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Deere says equipment demand remains resilient

Willie Vogt PI-deere-logo.jpg
Shares are up 15% as agriculture demand held despite COVID-19 and uncertain trade with China.

By Joe Deaux

Deere & Co., the largest maker of agricultural machinery, increased its sales outlook for the year as farm-equipment demand remained resilient despite an “uncertain” market due to the coronavirus pandemic.

The Moline, Illinois-based producer said net income for the fiscal year would be $2.25 billion, up from a May estimate of $1.6 billion to $2 billion. The company said it expects agriculture and turf equipment sales to decline 10%, compared with a prior range of 10% to 15%, with a better outlook in the U.S. and Canada. The shares rose 5% to an all-time-high $200.67 as of 9:32 a.m. in New York, leading the S&P 500 index.

“Although unsettled market conditions and related customer uncertainty are expected to have a moderating effect on key markets in the near term, we believe Deere is well-positioned to help make our customers more profitable and sustainable,” Chief Executive Officer John May said in a statement Friday.

Deere’s shares are up 15% this year as agriculture demand held in better than other sectors despite the coronavirus and uncertainty over U.S.-China trade relations. North American farm-equipment sales surged in July, led by small tractors, according to Bloomberg Intelligence, as farmers replace aging fleets. Fiscal third-quarter net income of $2.57 a share was down from $2.81 a year earlier, but exceeded the highest estimate among analysts.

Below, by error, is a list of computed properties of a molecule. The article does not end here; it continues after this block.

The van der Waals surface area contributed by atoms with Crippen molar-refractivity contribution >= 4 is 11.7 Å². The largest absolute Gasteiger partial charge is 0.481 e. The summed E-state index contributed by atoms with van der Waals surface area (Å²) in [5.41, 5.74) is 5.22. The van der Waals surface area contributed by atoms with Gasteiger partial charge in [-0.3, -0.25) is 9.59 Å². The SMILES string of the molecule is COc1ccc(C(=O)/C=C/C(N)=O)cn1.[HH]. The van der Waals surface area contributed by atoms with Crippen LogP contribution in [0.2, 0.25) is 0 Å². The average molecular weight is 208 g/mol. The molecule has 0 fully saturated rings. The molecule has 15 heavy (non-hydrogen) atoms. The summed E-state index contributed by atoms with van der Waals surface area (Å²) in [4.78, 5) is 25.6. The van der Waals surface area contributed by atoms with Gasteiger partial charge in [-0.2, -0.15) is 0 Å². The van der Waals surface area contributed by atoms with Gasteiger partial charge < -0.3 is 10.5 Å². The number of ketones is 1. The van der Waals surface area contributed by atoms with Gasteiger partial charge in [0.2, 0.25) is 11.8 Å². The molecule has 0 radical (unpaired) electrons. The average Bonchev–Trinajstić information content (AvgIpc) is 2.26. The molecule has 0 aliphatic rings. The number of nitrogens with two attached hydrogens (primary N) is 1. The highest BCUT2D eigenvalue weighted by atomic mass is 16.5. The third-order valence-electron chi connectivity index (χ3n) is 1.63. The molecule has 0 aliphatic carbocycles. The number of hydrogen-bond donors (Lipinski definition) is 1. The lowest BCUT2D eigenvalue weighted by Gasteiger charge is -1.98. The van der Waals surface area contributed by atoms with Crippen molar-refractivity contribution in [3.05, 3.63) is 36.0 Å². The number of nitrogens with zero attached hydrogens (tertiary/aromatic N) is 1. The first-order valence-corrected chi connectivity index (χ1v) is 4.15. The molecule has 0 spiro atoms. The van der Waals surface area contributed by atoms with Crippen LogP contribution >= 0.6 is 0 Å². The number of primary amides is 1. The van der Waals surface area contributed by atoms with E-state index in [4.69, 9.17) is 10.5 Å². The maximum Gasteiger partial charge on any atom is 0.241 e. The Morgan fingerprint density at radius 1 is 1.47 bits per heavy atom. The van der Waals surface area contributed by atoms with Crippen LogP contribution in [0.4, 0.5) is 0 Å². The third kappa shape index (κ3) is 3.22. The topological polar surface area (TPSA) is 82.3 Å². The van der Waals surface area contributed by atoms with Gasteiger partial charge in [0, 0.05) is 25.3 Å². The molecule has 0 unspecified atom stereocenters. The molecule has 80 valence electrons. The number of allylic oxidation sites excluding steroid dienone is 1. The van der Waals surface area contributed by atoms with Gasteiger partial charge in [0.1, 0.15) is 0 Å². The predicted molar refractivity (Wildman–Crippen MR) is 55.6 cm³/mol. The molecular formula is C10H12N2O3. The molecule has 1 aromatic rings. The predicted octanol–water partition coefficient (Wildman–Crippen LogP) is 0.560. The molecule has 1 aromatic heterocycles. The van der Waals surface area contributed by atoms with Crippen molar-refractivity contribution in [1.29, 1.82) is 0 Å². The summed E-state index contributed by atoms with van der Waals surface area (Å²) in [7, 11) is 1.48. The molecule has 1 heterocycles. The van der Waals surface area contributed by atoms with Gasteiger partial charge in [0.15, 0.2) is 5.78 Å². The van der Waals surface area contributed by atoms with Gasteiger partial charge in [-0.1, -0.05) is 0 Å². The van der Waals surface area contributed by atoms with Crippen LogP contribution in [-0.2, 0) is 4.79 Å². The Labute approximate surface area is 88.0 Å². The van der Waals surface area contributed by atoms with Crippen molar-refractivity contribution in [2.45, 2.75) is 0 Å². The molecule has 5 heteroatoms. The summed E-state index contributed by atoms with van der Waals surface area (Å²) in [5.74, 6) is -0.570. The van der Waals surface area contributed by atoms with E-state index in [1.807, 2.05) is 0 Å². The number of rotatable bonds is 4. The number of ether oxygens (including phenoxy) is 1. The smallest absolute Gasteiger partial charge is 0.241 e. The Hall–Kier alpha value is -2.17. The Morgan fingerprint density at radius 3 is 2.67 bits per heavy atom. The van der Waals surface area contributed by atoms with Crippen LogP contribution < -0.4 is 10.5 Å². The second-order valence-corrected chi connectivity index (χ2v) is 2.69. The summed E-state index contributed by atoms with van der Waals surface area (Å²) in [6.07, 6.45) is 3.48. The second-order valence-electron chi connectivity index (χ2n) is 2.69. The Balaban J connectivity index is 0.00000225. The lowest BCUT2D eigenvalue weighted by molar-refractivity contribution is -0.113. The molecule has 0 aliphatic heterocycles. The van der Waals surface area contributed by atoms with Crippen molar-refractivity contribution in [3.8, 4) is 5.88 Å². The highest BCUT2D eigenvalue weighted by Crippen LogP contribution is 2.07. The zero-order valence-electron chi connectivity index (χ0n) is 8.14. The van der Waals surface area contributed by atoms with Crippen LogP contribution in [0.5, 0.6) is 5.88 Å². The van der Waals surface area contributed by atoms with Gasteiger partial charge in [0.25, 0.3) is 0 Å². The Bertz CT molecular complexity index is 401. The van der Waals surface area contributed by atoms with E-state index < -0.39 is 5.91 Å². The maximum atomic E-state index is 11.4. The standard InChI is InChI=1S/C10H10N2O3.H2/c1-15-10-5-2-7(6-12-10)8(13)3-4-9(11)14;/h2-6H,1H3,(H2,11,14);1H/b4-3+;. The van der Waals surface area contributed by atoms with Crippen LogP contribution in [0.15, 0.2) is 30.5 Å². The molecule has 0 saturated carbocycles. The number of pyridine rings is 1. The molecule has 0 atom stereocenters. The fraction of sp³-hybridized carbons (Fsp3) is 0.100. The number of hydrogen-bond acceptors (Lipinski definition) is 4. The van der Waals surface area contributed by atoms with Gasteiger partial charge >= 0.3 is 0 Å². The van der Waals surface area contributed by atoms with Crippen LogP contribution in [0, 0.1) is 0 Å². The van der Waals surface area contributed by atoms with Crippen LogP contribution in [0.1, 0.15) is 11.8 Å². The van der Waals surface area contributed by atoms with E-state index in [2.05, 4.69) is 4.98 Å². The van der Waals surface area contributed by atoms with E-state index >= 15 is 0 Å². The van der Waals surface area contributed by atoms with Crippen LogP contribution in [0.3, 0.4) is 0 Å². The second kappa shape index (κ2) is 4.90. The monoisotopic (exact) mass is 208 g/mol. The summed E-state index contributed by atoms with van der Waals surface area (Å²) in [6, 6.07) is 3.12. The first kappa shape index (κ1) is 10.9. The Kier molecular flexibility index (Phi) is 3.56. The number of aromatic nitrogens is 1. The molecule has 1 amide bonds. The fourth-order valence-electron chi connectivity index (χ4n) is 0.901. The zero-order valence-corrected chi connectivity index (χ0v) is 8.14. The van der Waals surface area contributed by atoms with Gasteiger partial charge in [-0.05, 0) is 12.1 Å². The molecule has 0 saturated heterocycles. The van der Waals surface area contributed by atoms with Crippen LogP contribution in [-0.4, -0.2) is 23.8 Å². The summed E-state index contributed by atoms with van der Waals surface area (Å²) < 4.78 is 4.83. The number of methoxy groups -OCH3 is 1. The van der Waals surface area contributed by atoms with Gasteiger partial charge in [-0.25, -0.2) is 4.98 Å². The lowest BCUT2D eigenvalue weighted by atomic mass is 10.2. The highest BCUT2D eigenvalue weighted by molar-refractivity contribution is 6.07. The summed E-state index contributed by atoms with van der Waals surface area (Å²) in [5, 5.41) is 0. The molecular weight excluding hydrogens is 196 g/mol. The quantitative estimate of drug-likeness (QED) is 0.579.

Deere turned in a “remarkable operating performance” in the quarter, Robert W. Baird & Co. analysts including Mircea Dobre said in a note. “Importantly, this beat was not just about cost cutting as revenue was well ahead of expectations. U.S. ag fundamentals remain challenged though stabilizing.”

Still, sales of corn for food, auto fuel and animal feed have shriveled as efforts to stem the spread of coronavirus shut restaurants, kept drivers off the road and closed meat plants. That, along with prospects for record yields and ample inventories, may keep pressure on prices and limit any increases in spending on machinery.

In June, Deere shook up its management and adjusted how it operates in an effort to respond more quickly to changing market conditions.

“The company has announced broad employee-separation programs that will be completed during the fourth quarter in support of its strategy to create a leaner, more agile organization,” according to the earnings statement.

In addition to boosting its outlook for its agriculture and turf equipment group, Deere said the construction and forestry group’s estimated sales decline was pared to 25% from the previous 30% to 40% drop.

To contact the reporter on this story:
Joe Deaux in New York at [email protected]
To contact the editors responsible for this story:
David Marino at [email protected]
Joe Richter, Steven Frank
© 2020 Bloomberg L.P.
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